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Definition: Odds Ratio from Dictionary of Nursing Theory and Research

An odds ratio is a summary index usually associated with the results of a case-control study, and is calculated by dividing the odds of exposure for the cases who contract the disease by the odds of exposure for the controls who do not contract the disease (or occasionally the other way around, i.e., the odds for the controls divided by the odds for the cases). It is a good approximation to the relative risk for rare diseases.


Summary Article: Odds Ratio from Encyclopedia of Research Design

The odds ratio (OR) is a measure of association that is used to describe the relationship between two or more categorical (usually dichotomous) variables (e.g., in a contingency table) or between continuous variables and a categorical outcome variable (e.g., in logistic regression). The OR describes how much more likely an outcome is to occur in one group as compared to another group. ORs are particularly important in research settings that have dichotomous outcome variables (e.g., in medical research).

As the name implies, the OR is the ratio of two “odds,” which are, in turn, ratios of the chance or probability of two (or more) possible outcomes. Suppose one were throwing a single die and wanted to calculate the odds of getting a 1, 2, 3, or 4. Because there is a 4 in 6 chance of throwing a 1 through 4 on a single die, the odds are 4/6 (the probability of getting a 1 through 4) divided by 2/6 (2/6 is the probability of not getting a 1 through 4, but rather getting a 5 or 6) or 4/2 = “2 to 1” = 2.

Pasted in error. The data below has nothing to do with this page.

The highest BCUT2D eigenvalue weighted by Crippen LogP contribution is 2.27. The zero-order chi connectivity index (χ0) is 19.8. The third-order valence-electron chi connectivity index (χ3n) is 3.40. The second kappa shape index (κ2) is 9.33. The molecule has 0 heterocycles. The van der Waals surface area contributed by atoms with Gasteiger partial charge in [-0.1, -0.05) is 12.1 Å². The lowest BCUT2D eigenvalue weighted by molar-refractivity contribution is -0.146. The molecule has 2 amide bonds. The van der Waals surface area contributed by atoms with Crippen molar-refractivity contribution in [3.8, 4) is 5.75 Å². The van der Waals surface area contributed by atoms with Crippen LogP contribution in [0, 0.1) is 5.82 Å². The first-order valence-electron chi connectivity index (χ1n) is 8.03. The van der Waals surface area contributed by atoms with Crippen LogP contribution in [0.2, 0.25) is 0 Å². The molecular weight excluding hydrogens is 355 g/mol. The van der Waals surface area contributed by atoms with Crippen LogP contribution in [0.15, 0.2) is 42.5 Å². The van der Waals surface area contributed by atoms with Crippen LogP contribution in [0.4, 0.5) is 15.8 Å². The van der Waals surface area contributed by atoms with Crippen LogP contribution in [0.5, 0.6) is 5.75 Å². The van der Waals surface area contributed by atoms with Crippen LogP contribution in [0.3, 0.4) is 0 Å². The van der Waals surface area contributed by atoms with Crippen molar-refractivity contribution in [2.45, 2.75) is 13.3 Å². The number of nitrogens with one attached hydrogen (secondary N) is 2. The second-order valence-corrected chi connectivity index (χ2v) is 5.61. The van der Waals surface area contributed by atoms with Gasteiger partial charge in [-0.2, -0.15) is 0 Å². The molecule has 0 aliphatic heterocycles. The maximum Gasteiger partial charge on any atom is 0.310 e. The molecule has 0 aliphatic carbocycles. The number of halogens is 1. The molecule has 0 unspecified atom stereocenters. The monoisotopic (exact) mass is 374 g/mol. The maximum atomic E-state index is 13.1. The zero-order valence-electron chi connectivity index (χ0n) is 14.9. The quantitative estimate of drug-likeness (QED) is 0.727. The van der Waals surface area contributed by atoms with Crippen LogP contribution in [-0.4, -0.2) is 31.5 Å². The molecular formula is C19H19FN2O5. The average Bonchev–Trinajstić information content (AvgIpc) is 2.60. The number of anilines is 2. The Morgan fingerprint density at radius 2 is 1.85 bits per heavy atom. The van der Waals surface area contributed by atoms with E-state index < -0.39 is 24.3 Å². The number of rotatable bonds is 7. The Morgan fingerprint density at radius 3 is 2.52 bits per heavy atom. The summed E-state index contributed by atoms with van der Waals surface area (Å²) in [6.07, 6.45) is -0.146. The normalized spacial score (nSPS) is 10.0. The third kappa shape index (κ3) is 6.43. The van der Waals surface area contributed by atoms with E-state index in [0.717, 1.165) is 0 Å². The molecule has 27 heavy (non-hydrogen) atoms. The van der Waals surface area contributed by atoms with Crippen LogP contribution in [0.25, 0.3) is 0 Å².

An Example: Odds Ratios for Two Dichotomous Outcomes

David P. Strachan, Barbara K. Butland, and H. Ross Anderson report on the occurrence of hay fever for 11-year-old children with and without eczema and present the results in a contingency table (Table 1).

First, the probability of hay fever for those with eczema (the top row) is calculated. This probability is 141/561 = .251. Thus, the odds of hay fever for those with eczema are

about 1 to 3. Analogously, the probability of hay fever for those without eczema is

, and the odds are
. The OR in this example is defined as the odds of hay fever for eczema patients divided by the odds of hay fever for non-eczema patients. The OR, therefore, is

From the example, one can infer that the odds of hay fever for eczema sufferers are 4.89 times the odds for noneczema patients. Thus, having eczema almost quintuples the odds of getting hay fever.

The ratio of the two odds can, as shown in Equation (1), also be computed as a ratio of the products of the diagonally opposite cells and is also referred to as the cross-product ratio.

The OR is bounded by zero and positive infinity. Values above and below 1 indicate that the occurrence of an event is more likely for one or the other group, respectively. An OR of exactly 1 means that the two odds are exactly equal, implying complete independence between the variables.

Does the Odds Ratio Imply a Significant Relationship?

To determine whether or not this OR is significantly different from 1.0 (implying the observed relationship or effect is most likely not due to chance), one can perform a null hypothesis significance test. Usually, the OR is first transformed into the log odds ratio [log(OR)] by taking its natural logarithm. Then, this value is divided by its standard error and the result compared to a test value. In this example, the OR of 4.89 is transformed to the log(OR) of 1.59. A log(OR) of 0 implies independence, whereas values further away from 0 signify relationships in which the probability or odds are different for the two groups. Note that log(OR) is symmetrical and is bounded by negative and positive infinity.